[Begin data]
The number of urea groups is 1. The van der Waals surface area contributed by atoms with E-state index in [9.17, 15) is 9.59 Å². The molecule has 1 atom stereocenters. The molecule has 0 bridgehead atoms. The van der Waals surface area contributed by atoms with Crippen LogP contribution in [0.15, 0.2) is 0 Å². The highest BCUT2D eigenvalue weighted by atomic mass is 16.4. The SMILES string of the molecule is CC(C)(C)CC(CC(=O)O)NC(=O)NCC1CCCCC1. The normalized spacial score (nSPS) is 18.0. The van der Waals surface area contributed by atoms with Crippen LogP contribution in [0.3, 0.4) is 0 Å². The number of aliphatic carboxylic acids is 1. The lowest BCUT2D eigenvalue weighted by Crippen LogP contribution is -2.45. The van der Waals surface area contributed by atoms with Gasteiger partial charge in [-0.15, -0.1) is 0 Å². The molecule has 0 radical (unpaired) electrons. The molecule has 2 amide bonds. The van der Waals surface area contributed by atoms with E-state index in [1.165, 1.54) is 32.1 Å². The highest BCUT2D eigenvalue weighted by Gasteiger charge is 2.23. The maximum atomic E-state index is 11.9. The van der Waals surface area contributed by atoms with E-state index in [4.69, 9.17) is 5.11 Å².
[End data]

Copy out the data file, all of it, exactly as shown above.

The number of urea groups is 1. The van der Waals surface area contributed by atoms with E-state index in [9.17, 15) is 9.59 Å². The molecule has 1 atom stereocenters. The molecule has 0 bridgehead atoms. The van der Waals surface area contributed by atoms with Crippen LogP contribution in [0.15, 0.2) is 0 Å². The highest BCUT2D eigenvalue weighted by atomic mass is 16.4. The SMILES string of the molecule is CC(C)(C)CC(CC(=O)O)NC(=O)NCC1CCCCC1. The normalized spacial score (nSPS) is 18.0. The van der Waals surface area contributed by atoms with Crippen LogP contribution in [0.3, 0.4) is 0 Å². The number of aliphatic carboxylic acids is 1. The lowest BCUT2D eigenvalue weighted by Crippen LogP contribution is -2.45. The van der Waals surface area contributed by atoms with Gasteiger partial charge in [-0.15, -0.1) is 0 Å². The molecule has 0 radical (unpaired) electrons. The molecule has 2 amide bonds. The van der Waals surface area contributed by atoms with E-state index in [1.165, 1.54) is 32.1 Å². The highest BCUT2D eigenvalue weighted by Gasteiger charge is 2.23. The maximum atomic E-state index is 11.9. The van der Waals surface area contributed by atoms with E-state index in [4.69, 9.17) is 5.11 Å².